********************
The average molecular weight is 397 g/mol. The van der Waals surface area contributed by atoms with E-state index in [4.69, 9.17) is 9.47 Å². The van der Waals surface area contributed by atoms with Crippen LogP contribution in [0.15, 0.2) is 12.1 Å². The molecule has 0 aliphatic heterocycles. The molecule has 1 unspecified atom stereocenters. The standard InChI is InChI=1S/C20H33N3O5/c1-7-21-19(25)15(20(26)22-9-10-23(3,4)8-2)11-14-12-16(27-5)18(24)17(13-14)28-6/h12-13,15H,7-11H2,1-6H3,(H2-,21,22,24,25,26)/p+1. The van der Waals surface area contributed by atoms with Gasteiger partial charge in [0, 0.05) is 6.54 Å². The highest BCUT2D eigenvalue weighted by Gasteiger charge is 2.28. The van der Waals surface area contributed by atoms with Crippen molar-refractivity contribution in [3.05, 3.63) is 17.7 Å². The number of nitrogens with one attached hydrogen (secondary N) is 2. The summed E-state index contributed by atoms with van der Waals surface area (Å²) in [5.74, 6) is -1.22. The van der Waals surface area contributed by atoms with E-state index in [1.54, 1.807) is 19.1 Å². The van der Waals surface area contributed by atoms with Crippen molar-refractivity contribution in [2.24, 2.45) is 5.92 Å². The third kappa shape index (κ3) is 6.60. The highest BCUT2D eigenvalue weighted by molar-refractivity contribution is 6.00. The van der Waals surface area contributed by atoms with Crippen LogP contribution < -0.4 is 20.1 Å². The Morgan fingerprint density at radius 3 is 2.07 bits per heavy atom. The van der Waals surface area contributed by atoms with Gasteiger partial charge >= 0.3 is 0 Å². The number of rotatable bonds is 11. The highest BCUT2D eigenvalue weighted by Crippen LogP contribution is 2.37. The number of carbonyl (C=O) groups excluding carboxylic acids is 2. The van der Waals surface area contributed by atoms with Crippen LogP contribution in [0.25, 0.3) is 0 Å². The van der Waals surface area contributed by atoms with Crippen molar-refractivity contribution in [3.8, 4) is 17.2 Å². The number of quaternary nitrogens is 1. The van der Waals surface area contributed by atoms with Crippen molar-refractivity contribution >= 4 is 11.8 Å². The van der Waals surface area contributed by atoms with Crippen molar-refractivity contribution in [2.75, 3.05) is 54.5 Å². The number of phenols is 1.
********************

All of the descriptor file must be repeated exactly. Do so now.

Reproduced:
The average molecular weight is 397 g/mol. The van der Waals surface area contributed by atoms with E-state index in [4.69, 9.17) is 9.47 Å². The van der Waals surface area contributed by atoms with Crippen LogP contribution in [0.15, 0.2) is 12.1 Å². The molecule has 0 aliphatic heterocycles. The molecule has 1 unspecified atom stereocenters. The standard InChI is InChI=1S/C20H33N3O5/c1-7-21-19(25)15(20(26)22-9-10-23(3,4)8-2)11-14-12-16(27-5)18(24)17(13-14)28-6/h12-13,15H,7-11H2,1-6H3,(H2-,21,22,24,25,26)/p+1. The van der Waals surface area contributed by atoms with Gasteiger partial charge in [0, 0.05) is 6.54 Å². The highest BCUT2D eigenvalue weighted by Gasteiger charge is 2.28. The van der Waals surface area contributed by atoms with Crippen molar-refractivity contribution in [3.05, 3.63) is 17.7 Å². The number of nitrogens with one attached hydrogen (secondary N) is 2. The summed E-state index contributed by atoms with van der Waals surface area (Å²) in [5.74, 6) is -1.22. The van der Waals surface area contributed by atoms with E-state index in [1.54, 1.807) is 19.1 Å². The van der Waals surface area contributed by atoms with Crippen molar-refractivity contribution in [2.24, 2.45) is 5.92 Å². The third kappa shape index (κ3) is 6.60. The highest BCUT2D eigenvalue weighted by molar-refractivity contribution is 6.00. The van der Waals surface area contributed by atoms with Crippen LogP contribution < -0.4 is 20.1 Å². The Morgan fingerprint density at radius 3 is 2.07 bits per heavy atom. The van der Waals surface area contributed by atoms with Gasteiger partial charge >= 0.3 is 0 Å². The number of rotatable bonds is 11. The highest BCUT2D eigenvalue weighted by Crippen LogP contribution is 2.37. The number of carbonyl (C=O) groups excluding carboxylic acids is 2. The van der Waals surface area contributed by atoms with Crippen LogP contribution in [0.25, 0.3) is 0 Å². The van der Waals surface area contributed by atoms with Crippen molar-refractivity contribution in [3.8, 4) is 17.2 Å². The number of quaternary nitrogens is 1. The van der Waals surface area contributed by atoms with Crippen molar-refractivity contribution >= 4 is 11.8 Å². The van der Waals surface area contributed by atoms with Crippen molar-refractivity contribution in [2.75, 3.05) is 54.5 Å². The number of phenols is 1.